It is just here that biography comes into its own, for the man himself provides a touchstone of authenticity. The time-frame 1866–1949 bestows on him a gritty contextual historicity: his life extended from the incorporation of Schleswig-Holstein into Prussia to the cessation of the Berlin Air Lift; from Smetana’s The Bartered Bride to Simone de Beauvoir’s The Second Sex; from Alfred Nobel’s invention of dynamite to the USSR’s first atomic test. It was an era when the wretched body of humanity sustained the insult of self-inflicted wounds, almost unprecedentedly gross: the massacres of the Armenians; the carnage of the First World War; the holocaust of European Jewry; and the obliteration of Nagasaki and Hiroshima. (Ample support indeed for his devastating dictum: “There is no progress whatever. The outward form changes. The essence does not change.… Modern civilisation is based on violence and slavery and fine words.”)

Yet the more we shake the kaleidoscope of Gurdjieff’s personal life the more we must acknowledge that historically domesticated constituents are simply not on offer: neither in the bravura personae he adopted — The Tiger of Turkestan, Prince Ozay, Citizen Gurdjieff, Monsieur Bon-bon, and A Teacher of Dancing; nor in the roles he played — tourist guide at the Pyramids, shoeshine boy in Rome, maker of artificial flowers in Bokhara, seeker after wisdom in Central Asia, physician hypnotist in Tashkent, teacher of esoteric knowledge in Petrograd, gold-prospector in Essentuki, carpet dealer in Istanbul, and one-shot impresario at Carnegie Hall … nor, by association, in the remarkable pupils he magnetised — the philosopher Piotr Ouspensky, the composer Thomas de Hartmann, the dancer Jeanne de Salzmann; nor even in the restaurants where he drank his Armagnac and coffee — Philipoffs, The Chimerion, The Black Rose, Child’s Restaurant, L‘Ecrivisse, and the Café de la Paix.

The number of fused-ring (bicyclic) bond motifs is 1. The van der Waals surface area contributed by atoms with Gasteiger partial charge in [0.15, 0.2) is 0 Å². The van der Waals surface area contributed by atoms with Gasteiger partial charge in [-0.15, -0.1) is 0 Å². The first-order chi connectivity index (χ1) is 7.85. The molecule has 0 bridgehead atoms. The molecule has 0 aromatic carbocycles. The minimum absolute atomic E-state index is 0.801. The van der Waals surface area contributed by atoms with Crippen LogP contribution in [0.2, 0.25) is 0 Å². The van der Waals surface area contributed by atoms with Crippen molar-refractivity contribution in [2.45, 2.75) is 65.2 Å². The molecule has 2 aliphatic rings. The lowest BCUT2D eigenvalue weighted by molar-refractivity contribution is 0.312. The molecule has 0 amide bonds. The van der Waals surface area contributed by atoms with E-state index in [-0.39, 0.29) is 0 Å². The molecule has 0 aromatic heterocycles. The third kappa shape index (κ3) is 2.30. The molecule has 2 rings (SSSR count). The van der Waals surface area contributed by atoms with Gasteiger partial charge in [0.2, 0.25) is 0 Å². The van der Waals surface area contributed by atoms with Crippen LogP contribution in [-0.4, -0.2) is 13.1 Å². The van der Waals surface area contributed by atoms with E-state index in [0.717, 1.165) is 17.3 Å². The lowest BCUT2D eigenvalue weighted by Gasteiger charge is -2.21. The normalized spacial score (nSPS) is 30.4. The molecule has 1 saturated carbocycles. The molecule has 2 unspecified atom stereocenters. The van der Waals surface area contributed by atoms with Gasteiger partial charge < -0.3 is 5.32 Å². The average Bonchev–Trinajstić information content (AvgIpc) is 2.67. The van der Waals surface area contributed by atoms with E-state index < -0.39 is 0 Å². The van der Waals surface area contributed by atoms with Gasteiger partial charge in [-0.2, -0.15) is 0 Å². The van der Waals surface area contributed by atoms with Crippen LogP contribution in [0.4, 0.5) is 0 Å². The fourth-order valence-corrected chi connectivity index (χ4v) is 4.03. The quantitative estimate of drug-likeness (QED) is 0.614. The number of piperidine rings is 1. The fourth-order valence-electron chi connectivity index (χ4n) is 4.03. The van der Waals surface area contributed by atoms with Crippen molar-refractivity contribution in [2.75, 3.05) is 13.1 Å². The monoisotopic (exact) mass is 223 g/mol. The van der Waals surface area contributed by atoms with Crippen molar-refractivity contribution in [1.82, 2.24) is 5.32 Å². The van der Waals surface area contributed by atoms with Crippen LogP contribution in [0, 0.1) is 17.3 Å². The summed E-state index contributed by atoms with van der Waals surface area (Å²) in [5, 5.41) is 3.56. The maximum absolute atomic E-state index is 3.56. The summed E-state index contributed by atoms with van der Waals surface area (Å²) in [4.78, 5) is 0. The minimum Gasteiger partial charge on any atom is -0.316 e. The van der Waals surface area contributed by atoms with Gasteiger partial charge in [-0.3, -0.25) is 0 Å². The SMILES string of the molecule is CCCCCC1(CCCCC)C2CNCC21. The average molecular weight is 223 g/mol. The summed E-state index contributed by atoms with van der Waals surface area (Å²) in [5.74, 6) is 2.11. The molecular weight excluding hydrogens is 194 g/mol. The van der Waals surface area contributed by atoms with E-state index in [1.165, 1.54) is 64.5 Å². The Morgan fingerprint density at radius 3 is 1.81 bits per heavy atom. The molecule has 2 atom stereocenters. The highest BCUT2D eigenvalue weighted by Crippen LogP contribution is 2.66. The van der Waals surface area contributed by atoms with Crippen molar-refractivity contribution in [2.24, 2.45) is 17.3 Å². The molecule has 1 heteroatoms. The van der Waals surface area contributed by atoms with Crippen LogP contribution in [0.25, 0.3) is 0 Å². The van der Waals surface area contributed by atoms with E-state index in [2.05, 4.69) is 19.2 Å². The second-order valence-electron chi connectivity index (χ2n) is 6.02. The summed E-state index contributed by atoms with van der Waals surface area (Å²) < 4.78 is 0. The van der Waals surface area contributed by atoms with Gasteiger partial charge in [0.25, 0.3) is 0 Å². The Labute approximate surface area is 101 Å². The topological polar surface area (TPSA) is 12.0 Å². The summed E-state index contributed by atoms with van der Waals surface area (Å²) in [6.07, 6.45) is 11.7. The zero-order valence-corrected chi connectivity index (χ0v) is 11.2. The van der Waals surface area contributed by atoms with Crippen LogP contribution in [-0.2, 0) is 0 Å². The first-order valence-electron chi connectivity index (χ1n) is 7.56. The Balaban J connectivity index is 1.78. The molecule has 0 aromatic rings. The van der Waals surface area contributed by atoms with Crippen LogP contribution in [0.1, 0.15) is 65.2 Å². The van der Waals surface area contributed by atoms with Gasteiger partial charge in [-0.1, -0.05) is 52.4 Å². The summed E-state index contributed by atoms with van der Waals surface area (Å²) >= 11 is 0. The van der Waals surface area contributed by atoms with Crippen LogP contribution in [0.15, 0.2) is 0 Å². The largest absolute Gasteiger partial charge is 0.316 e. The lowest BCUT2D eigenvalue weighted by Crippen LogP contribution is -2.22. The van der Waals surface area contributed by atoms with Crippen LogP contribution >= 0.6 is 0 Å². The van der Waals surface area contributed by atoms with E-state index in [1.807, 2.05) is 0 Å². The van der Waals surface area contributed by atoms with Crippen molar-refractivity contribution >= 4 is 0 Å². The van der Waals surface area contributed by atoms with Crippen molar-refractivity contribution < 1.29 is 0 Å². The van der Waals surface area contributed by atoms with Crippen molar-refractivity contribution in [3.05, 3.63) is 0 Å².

The quest for a model in the lives of the Saints and in the rise and fall of princes stands at the root of post-classical European biography. Antiquity too is replete with heroic archetypes. No longer young myself, I never gaze at that familiar photo of Gurdjieff in old age without hearing the first resounding chord from the epic of Gilgamesh —

O Gilgamesh, lord of Kullab, great is thy praise. This was the man to whom all things were known; this was the king who knew the countries of the world. He was wise, he saw mysteries and knew secret things, he brought us a tale of the flood before the flood. He went on a long journey, was weary, worn-out with labour, and returning engraved on a stone the whole story.

What pilgrim spirit would not yearn to follow in such footsteps? Yet the hope of ascent, the sharp wish to move ‘upwards not Northwards,’ does not of itself guarantee anything. All too easily it can transpose into an imaginary levitation or a comfortable despair. There is needed someone who will guide and urge our footsteps, from the vantage point of his relative elevation: there is needed that rarest of creatures, a man who knows what he is talking about. This was Gurdjieff’s living role and it remains, even in biography, his benefaction.

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This is an adaptation of Moore’s introduction to Gurdjieff: a Biography (the commemorative 2nd edition of Gurdjieff: the Anatomy of a Myth), published October 1999 by Element Books.

Copyright © 1999 James Moore
This webpage © 1999 Gurdjieff Electronic Publishing
Featured: Fall 1999 Issue, Vol. III (1)
Revision: June 1, 2019